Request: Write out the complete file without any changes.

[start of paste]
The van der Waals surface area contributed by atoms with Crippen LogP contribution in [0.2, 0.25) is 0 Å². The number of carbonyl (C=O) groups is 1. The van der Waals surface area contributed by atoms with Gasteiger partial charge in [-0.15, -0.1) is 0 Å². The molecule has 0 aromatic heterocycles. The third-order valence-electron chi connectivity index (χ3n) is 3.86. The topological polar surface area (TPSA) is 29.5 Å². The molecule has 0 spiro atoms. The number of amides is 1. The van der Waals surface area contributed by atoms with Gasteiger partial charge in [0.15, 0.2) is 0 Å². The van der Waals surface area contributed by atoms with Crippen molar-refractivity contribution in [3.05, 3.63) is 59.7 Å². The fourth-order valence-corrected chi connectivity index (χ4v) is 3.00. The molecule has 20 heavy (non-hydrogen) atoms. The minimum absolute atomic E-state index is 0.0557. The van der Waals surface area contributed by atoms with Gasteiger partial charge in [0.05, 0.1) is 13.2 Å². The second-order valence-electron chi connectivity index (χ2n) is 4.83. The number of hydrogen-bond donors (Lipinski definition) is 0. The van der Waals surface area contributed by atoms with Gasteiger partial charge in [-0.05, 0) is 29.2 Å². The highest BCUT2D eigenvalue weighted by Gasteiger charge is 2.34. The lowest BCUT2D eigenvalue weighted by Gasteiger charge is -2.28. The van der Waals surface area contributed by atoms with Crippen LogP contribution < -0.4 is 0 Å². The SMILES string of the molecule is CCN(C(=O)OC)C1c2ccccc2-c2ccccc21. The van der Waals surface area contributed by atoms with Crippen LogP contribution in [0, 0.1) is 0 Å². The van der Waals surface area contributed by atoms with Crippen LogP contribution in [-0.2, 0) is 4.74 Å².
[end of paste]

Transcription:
The van der Waals surface area contributed by atoms with Crippen LogP contribution in [0.2, 0.25) is 0 Å². The number of carbonyl (C=O) groups is 1. The van der Waals surface area contributed by atoms with Gasteiger partial charge in [-0.15, -0.1) is 0 Å². The molecule has 0 aromatic heterocycles. The third-order valence-electron chi connectivity index (χ3n) is 3.86. The topological polar surface area (TPSA) is 29.5 Å². The molecule has 0 spiro atoms. The number of amides is 1. The van der Waals surface area contributed by atoms with Gasteiger partial charge in [0.15, 0.2) is 0 Å². The van der Waals surface area contributed by atoms with Crippen molar-refractivity contribution in [3.05, 3.63) is 59.7 Å². The fourth-order valence-corrected chi connectivity index (χ4v) is 3.00. The molecule has 20 heavy (non-hydrogen) atoms. The minimum absolute atomic E-state index is 0.0557. The van der Waals surface area contributed by atoms with Gasteiger partial charge in [0.05, 0.1) is 13.2 Å². The second-order valence-electron chi connectivity index (χ2n) is 4.83. The number of hydrogen-bond donors (Lipinski definition) is 0. The van der Waals surface area contributed by atoms with Gasteiger partial charge in [-0.05, 0) is 29.2 Å². The highest BCUT2D eigenvalue weighted by Gasteiger charge is 2.34. The lowest BCUT2D eigenvalue weighted by Gasteiger charge is -2.28. The van der Waals surface area contributed by atoms with Crippen LogP contribution < -0.4 is 0 Å². The SMILES string of the molecule is CCN(C(=O)OC)C1c2ccccc2-c2ccccc21. The van der Waals surface area contributed by atoms with Crippen LogP contribution in [0, 0.1) is 0 Å². The van der Waals surface area contributed by atoms with Crippen LogP contribution in [-0.2, 0) is 4.74 Å².